Wellington Regional Stadium

Wellington Regional Stadium


The Wellington Regional Stadium, also known as Westpac Stadium or the “Cake Tin,” is in the heart of Wellington, New Zealand. Nestled along the picturesque waterfront, the Stadium’s strategic location provides stunning views of the harbor and the surrounding cityscape.

Wellington Regional Stadium

The address of the Wellington Regional Stadium is 105 Waterloo Quay, Pipitea, Wellington 6140, New Zealand. The Wellington Regional Stadium covers an area of approximately 48,000 square meters (almost 12 acres). This expansive space includes the playing field, seating areas, concourses, and various facilities within the Stadium.

Wellington Regional Stadium History

Wellington Regional Stadium

Wellington Regional Stadium, affectionately known as the “Cake Tin,” emerged in 2000 as a visionary project aimed at enhancing Wellington’s sports and entertainment landscape. Designed by Warren and Mahoney, the Stadium’s distinctive architecture, resembling a cake tin, quickly became an iconic part of the city’s skyline.

Originally named Westpac Stadium in 2001 due to a sponsorship deal, the venue evolved from being a stronghold for rugby matches to a versatile hub hosting cricket, concerts, and cultural events.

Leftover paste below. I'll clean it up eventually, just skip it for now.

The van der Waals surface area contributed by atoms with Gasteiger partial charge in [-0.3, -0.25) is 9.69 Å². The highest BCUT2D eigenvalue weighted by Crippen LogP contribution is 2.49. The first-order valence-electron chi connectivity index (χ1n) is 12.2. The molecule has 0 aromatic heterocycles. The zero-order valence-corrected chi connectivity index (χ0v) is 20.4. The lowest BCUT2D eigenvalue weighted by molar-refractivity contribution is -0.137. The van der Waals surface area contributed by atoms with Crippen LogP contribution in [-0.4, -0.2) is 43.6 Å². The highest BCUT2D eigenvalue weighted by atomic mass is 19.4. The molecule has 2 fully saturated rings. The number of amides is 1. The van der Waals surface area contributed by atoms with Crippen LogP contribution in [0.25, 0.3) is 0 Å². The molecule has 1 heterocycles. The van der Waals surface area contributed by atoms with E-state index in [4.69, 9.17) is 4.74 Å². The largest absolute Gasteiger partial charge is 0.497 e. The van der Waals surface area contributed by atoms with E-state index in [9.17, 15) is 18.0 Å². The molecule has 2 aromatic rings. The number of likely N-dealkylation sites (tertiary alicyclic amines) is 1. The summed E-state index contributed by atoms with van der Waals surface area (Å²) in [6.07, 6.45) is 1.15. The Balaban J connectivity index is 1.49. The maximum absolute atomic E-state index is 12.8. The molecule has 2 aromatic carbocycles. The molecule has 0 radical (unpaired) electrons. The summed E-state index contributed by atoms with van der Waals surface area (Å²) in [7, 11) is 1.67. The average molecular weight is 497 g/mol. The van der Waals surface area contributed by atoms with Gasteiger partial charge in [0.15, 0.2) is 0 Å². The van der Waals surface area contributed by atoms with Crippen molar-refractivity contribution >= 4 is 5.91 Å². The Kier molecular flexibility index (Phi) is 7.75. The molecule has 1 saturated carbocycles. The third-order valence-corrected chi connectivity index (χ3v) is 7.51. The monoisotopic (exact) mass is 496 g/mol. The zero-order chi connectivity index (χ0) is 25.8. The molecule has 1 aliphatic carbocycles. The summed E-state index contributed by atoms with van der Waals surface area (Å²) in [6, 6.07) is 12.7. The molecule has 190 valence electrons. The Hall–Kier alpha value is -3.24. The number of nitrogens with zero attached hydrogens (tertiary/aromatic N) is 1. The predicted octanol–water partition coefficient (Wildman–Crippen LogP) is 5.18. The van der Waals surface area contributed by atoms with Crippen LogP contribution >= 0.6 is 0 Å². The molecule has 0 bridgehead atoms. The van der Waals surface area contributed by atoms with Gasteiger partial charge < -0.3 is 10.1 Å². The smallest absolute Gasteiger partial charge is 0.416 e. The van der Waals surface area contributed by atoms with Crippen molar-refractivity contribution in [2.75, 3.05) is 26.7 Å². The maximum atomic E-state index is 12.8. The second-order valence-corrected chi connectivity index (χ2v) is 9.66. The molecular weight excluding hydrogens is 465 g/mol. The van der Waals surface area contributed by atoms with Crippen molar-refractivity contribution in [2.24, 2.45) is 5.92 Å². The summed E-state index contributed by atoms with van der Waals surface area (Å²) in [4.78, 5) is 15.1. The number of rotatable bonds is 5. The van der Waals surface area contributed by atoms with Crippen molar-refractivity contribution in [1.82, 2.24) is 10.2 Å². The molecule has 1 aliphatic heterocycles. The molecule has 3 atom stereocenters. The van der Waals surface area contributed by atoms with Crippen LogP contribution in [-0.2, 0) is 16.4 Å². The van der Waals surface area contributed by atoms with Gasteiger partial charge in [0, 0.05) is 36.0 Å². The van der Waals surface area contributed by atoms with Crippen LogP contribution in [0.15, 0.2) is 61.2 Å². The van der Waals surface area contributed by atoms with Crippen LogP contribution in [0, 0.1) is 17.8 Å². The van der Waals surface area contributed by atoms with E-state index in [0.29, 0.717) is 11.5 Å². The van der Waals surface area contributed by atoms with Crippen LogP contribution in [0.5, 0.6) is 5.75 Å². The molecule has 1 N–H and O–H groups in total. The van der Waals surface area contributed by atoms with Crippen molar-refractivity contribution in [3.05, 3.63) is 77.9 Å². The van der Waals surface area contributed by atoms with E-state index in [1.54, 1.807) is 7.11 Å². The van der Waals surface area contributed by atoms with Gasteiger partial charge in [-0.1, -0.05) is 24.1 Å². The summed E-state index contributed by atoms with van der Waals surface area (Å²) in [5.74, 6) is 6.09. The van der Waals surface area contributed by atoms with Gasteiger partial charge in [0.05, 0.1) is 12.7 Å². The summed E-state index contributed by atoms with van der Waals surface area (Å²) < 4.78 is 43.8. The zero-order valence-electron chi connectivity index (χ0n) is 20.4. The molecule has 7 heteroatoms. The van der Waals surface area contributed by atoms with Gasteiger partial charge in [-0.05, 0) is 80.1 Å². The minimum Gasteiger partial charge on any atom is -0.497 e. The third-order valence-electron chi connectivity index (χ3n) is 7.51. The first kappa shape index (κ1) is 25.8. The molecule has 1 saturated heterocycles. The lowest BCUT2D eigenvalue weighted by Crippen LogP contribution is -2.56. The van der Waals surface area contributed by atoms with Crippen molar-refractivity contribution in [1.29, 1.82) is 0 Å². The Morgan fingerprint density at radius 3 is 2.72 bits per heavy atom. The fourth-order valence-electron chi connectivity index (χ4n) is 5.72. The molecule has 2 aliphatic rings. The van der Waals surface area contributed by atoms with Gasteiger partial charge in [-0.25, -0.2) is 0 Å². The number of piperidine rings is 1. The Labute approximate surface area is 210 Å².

Sky Stadium, also known as Wellington Stadium, has a total seating capacity of 34,500, with a significant portion of those seats being covered. This capacity makes it a substantial venue for various events, including sports matches, concerts, and other entertainment activities.


Sky Stadium, formerly Westpac Stadium, is a versatile multi-purpose facility primarily utilized for sporting events. It proudly serves as the home ground for the Wellington Lions in the Mitre 10 Cup rugby competition and the Hurricanes in Super Rugby. Additionally, the Stadium has been a critical venue for the Wellington Sevens, a prominent event in the annual World Rugby Sevens Series, attracting national rugby sevens teams.

A-League enthusiasts can feel the excitement at Sky Stadium, as it is the proud home of the Wellington Phoenix FC, affectionately known as “The Ring of Fire” by the team’s passionate supporters. The Stadium also plays a significant role in hosting All Blacks rugby matches, contributing to its status as a revered venue in New Zealand’s sporting landscape.

Cricket enthusiasts find their haven at Sky Stadium during the summer, where international and occasional domestic limited-overs cricket contests occur. The New Zealand Black Caps command the stage during international matches, while the Wellington Firebirds showcase their skills in domestic competitions.

Beyond rugby and cricket, Sky Stadium has been the stage for rugby league matches, including fixtures featuring the national team and away games for the New Zealand Warriors. The Australian Football League (AFL) also made its mark at the venue when the St Kilda Football Club hosted home games on Anzac Day from 2013 to 2015.